A meteorite enters Earth's atmosphere, so small that it mostly fractures and burns out. Life goes on as if nothing happened, unless you're a mushroom. Welcome to Mushroom Men - The Spore Wars, where world suddenly changes and mushrooms evolve into sentient beings that walk and talk. For many mushroom species with self-awareness also comes war. They fight to control the meteorite chunks that gave them their new life and skirmishes break out in many places. Away from all that, a single spore travels on the wind and eventually ends up in a peaceful mushroom colony where he learns he's not like other mushrooms - he can absorb chunks of meteorite. Embarrassed about the fact that he just absorbed the holy stone of another species, Pax sets off on a journey to find out what is happening to him.
An interesting concept of this game grips you immediately. You see this beautifully designed world from a perspective of a 2 inch tall mushroom. The shift in perspective makes our own world so magical, helped with the stunningly good graphics. The world is so full of colour and shapes you just want to stand there and admire the artwork. Strange and wonderful music and sound effects only serve to further this experience. The thought put into details shows just how beautiful games on Wii can really be. This is a truly inspired game and as such it fills you with expectation. It promises not only a beautiful world, but a great adventure and a great game playing experience. And then, as you meet your first enemy or try and jump over the first gap, the main flaw of this game comes right up to you and slaps you in the face: The camera!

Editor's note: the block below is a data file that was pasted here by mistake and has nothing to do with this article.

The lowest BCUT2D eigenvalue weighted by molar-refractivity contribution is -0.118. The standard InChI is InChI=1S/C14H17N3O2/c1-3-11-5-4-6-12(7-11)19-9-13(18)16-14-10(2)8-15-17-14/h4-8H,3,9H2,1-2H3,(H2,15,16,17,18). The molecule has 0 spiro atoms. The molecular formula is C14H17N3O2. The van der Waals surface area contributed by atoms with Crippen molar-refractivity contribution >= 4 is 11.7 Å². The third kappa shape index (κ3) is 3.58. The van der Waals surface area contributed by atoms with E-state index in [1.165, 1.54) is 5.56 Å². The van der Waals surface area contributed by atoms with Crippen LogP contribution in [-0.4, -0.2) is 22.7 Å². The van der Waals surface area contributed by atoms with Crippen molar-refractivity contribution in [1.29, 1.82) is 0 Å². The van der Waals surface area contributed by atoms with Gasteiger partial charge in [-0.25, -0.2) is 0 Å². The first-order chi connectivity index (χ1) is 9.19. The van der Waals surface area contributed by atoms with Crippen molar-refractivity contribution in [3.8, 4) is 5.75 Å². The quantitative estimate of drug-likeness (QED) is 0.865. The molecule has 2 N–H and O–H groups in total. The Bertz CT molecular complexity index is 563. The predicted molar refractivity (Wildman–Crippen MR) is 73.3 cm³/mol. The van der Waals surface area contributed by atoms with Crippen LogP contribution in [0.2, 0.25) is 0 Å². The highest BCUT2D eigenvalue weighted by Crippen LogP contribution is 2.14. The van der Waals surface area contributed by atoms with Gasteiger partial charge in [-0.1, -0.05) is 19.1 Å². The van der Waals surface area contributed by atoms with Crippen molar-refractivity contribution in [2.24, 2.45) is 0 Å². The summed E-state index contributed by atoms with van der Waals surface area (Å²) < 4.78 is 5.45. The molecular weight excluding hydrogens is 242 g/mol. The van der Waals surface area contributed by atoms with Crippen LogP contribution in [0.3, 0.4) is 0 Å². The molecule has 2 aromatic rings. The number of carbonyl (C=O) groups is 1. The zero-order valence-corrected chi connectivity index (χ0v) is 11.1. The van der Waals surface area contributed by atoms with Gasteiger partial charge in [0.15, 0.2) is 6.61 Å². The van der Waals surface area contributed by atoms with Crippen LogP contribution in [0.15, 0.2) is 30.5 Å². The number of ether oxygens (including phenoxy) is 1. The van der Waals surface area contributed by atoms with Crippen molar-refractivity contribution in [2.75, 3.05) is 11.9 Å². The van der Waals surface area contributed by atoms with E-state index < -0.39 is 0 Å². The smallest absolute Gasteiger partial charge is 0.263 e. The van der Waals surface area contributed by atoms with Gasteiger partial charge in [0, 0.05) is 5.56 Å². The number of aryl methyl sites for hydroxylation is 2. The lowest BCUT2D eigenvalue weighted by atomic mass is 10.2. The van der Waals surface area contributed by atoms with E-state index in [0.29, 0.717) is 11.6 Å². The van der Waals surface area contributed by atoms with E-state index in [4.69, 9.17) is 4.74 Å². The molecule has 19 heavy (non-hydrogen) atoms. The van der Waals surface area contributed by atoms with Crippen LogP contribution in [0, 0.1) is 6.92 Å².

How can it be that in the age of such inventive technologies as Wiimote and WiiFit board, after several generations of games with perfectly reasonable camera controls I come across the game that makes me want to throw my controller at my brand new 42" TV because the camera angle changes as I jump? Or come close to enemies. Or jump over enemies. Or ... well... do anything! How can it be that Spyro on PS1 managed a perfectly functional camera and easy camera control 9 years ago and such a beautiful and inspired game as Mushroom Men can't? I cannot express my frustration enough without using unprintable language. Suffice to say I make sure that Wiimote is safely secured to my wrist before I play Mushroom Men, even though I'm not known as a player that throws controllers at the telly in frustration.